Image: Canyon de Chelly National Monument
Paul Foy  /  AP
The majestic Canyon de Chelly National Monument in Arizona, replete with thousands of ruins, carvings and paintings on stone, is revered by the Navajo people, who consider it sacred and it is classified as a living monument by the National Parks Service.
updated 7/18/2008 9:57:26 AM ET 2008-07-18T13:57:26

This majestic canyon is lined with towering red sandstones. But the physical landscape is only part of the draw.

Canyon de Chelly, replete with thousands of ruins, carvings and paintings on stone, is revered by the Navajo people. It is classified as a living monument by the National Park Service. Over campfires, during a hike through the canyon's trails, by horseback or by jeep tour, visitors can get a sense of the canyon's history and its spirituality.

"I always think of this place as the soul of Navajo culture," says park ranger Ailema Benally.

"It's important to spend some good personal time here," she says. "Time to sit awhile and listen with your mind (to) what the canyon has to say to you."

The monument is managed by the federal government but the land remains Navajo-owned. Only the canyon rim and a single trail leading to the ruins of a dwelling called the White House are accessible without a Navajo guide.

Ask the guides, or let them tell you about the Navajo deities who are said to reside there. You'll hear stories of the medicine men who bless this sacred site, and tales of the massacres and forced relocations of the tribe, from the Spanish colonial era through America's 19th century westward expansion.

As you travel through this canyon you literally are in someone's back yard. About 200 Navajos call the 83,000-acre monument home, though few live there year-round. From the canyon's rim, visitors can spot a traditional Navajo home, or hogan, along with the often-photographed White House and fertile land once flush with peach orchards.

Medicine men often go to the White House to make offerings and pray to spirits they call the Holy Ones, who are said to provide knowledge to tribal leaders and for growing corn. The White House is named for a whitewashed cliff, but if you look closely, you'll see that it's actually yellowish for the material with which it was plastered — corn pollen, derived from a Navajo staple.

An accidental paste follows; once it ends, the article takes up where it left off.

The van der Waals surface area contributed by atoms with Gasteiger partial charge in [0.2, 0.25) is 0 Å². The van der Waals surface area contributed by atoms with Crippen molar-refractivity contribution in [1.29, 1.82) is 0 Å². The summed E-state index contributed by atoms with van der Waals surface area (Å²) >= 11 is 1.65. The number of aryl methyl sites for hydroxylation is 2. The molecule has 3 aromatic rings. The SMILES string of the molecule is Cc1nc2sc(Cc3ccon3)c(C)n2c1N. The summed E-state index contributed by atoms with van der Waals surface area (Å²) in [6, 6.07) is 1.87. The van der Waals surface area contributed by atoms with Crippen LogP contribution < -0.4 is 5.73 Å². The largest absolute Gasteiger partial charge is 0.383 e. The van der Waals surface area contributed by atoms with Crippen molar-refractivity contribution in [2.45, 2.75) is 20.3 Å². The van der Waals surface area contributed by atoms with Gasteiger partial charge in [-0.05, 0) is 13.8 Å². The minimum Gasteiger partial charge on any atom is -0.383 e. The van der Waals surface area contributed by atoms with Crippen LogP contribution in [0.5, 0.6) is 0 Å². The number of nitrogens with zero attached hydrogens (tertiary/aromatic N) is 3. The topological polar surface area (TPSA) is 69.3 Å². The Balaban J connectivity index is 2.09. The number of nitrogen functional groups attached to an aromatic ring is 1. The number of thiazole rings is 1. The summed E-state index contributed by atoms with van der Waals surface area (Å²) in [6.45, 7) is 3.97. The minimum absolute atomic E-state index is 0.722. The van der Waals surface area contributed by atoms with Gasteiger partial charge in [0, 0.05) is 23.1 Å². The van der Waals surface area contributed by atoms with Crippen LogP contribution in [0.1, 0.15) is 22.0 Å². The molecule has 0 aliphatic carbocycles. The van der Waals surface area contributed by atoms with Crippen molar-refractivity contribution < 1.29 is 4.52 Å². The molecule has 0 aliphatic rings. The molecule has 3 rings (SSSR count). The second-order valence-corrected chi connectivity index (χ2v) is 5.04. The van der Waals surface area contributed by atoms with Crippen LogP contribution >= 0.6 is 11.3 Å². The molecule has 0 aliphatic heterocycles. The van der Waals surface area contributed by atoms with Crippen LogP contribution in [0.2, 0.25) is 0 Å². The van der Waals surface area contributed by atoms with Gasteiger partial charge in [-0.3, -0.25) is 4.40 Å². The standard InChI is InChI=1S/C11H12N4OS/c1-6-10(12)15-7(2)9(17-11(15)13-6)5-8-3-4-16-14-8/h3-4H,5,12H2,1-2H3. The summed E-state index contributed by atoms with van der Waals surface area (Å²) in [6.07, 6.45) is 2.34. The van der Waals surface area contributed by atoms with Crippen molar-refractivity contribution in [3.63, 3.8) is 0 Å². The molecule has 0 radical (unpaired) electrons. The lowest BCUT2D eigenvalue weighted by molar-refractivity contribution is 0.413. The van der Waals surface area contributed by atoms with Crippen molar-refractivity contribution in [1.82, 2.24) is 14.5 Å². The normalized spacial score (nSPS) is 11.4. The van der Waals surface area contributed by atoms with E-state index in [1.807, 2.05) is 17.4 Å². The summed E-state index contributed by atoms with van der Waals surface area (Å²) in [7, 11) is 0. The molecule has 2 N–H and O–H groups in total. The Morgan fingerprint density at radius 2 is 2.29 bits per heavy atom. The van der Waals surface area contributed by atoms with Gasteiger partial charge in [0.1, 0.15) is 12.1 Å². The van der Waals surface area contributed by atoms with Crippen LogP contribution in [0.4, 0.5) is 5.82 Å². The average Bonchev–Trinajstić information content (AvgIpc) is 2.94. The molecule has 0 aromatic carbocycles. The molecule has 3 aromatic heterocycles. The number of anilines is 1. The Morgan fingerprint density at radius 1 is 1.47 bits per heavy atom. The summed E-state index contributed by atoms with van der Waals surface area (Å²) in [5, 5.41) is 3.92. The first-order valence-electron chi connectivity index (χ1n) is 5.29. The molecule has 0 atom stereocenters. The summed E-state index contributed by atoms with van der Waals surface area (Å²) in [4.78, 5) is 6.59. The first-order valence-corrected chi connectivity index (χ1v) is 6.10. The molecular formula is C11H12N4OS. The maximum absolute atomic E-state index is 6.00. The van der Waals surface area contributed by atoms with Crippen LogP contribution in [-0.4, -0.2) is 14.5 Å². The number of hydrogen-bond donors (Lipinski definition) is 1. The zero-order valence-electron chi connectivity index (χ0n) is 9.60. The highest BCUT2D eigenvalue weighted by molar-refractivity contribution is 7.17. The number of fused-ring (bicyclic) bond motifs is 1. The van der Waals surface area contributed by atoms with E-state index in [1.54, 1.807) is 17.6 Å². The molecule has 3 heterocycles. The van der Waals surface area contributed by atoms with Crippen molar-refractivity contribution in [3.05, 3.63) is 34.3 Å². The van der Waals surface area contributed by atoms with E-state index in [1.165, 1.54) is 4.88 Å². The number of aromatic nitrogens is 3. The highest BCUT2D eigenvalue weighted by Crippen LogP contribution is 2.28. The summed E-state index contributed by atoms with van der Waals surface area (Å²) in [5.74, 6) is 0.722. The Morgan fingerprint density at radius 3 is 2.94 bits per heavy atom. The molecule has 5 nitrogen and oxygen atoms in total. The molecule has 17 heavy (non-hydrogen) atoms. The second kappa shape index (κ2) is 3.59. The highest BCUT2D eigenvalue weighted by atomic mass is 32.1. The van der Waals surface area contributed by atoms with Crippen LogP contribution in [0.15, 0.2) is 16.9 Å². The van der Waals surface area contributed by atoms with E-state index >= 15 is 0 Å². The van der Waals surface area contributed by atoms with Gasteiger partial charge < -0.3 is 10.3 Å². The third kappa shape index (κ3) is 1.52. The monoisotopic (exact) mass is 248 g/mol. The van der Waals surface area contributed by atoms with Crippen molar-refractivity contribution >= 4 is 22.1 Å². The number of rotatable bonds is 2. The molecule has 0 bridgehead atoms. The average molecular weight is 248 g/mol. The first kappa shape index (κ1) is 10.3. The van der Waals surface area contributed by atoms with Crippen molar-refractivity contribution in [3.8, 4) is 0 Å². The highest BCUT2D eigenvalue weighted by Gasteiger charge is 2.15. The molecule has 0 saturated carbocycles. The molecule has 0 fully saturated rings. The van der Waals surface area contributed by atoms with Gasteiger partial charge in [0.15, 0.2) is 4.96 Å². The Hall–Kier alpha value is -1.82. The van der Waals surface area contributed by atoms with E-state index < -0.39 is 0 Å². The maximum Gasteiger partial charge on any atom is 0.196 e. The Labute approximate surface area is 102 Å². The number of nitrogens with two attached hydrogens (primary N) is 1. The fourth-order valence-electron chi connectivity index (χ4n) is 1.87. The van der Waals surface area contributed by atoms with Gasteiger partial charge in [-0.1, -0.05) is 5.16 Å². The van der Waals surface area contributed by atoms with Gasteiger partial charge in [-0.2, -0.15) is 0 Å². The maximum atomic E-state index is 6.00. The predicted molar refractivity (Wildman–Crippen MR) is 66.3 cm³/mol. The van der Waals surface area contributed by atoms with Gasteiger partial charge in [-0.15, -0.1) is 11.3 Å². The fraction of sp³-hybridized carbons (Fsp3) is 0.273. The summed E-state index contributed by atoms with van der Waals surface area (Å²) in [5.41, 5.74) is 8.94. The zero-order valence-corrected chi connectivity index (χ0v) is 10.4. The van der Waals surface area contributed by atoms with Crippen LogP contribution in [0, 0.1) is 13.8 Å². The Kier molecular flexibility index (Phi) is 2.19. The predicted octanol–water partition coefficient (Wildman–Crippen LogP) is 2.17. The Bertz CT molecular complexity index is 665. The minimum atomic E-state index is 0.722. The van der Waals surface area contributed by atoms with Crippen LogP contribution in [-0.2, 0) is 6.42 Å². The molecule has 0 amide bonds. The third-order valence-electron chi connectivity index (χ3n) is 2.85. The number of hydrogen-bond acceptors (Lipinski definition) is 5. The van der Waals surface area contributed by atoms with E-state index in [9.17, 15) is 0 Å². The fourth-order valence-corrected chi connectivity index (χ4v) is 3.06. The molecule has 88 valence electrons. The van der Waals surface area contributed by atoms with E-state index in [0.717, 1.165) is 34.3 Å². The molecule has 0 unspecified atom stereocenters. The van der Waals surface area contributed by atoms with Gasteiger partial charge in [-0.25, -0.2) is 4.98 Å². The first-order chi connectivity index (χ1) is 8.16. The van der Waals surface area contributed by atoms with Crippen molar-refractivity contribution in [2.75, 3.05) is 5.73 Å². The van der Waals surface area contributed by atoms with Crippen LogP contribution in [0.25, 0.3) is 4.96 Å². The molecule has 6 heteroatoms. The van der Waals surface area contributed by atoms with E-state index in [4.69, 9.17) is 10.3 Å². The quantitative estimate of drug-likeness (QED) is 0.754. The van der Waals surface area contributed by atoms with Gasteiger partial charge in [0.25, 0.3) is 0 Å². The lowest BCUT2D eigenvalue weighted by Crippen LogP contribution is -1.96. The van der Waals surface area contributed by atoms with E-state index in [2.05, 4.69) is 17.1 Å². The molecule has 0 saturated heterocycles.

Near the White House ruins is Spider Rock — twin towers that stand isolated within the canyon walls. The Navajos believe they are home to Spider Woman, who, according to tribal legend, devours disobedient children and taught Navajos how to weave. It is said that the white caps of the towers are children's bones.

Other deities central to Navajo creation stories who are believed to live within the canyon include the Hero Twins, Talking God and the great horned monster, says guide Adam Teller.

The pictographs of the canyon walls close to Teller's residence near the Antelope House ruins show the Hero Twins walking to their father, the Sun God, over a rainbow. It is there that the twins received weapons from their father and used them to destroy all the unnecessary evils, Teller says.

The Navajo call the canyon "tseyi," which means "within the rock." Spaniards spelled the word Chelly (pronounced SHAY). Canyon de Chelly includes Canyon del Muerto, Monument Canyon and other gorges.

Throughout the canyon, you'll find other petroglyphs, or carvings, and pictographs, or paintings. Medicine men pray to some pictographs of handprints, where important holy men are believed to be buried. Other handprints mark ordinary graves.

Image: Petroglyphs of riders on horseback
Beth J. Harpaz  /  AP file
Petroglyphs of riders on horseback along with an antelope are shown at Canyon de Chelly National Monument in Ariz.
Camping at Canyon de Chelly adds to the experience. "Camping is very special because of the aspect of being around the fire and being able to listen to the stories without any distractions around," Teller says. "When a song and story echoes off the wall, it's like the Holy Ones are singing you the story."

Both the Navajo and Hopi tribes share their cultural histories at Canyon de Chelly. Visitors will see how the style of living has changed over the centuries from circular pit houses of basket-makers to cliff dwellings of the Anasazi and Pueblo people to Navajo hogans.

Teller promises a "journey of the spiritual soul."

"When you come into my world ... you learn about the Navajo, not only sacred beliefs but how they live everyday, how they farm, how they survive," he says. "It's an eye-opening experience to realize people haven't lost a lot of the old ways — no matter how much the contemporary world creeps into our lives."

Copyright 2008 The Associated Press. All rights reserved. This material may not be published, broadcast, rewritten or redistributed.


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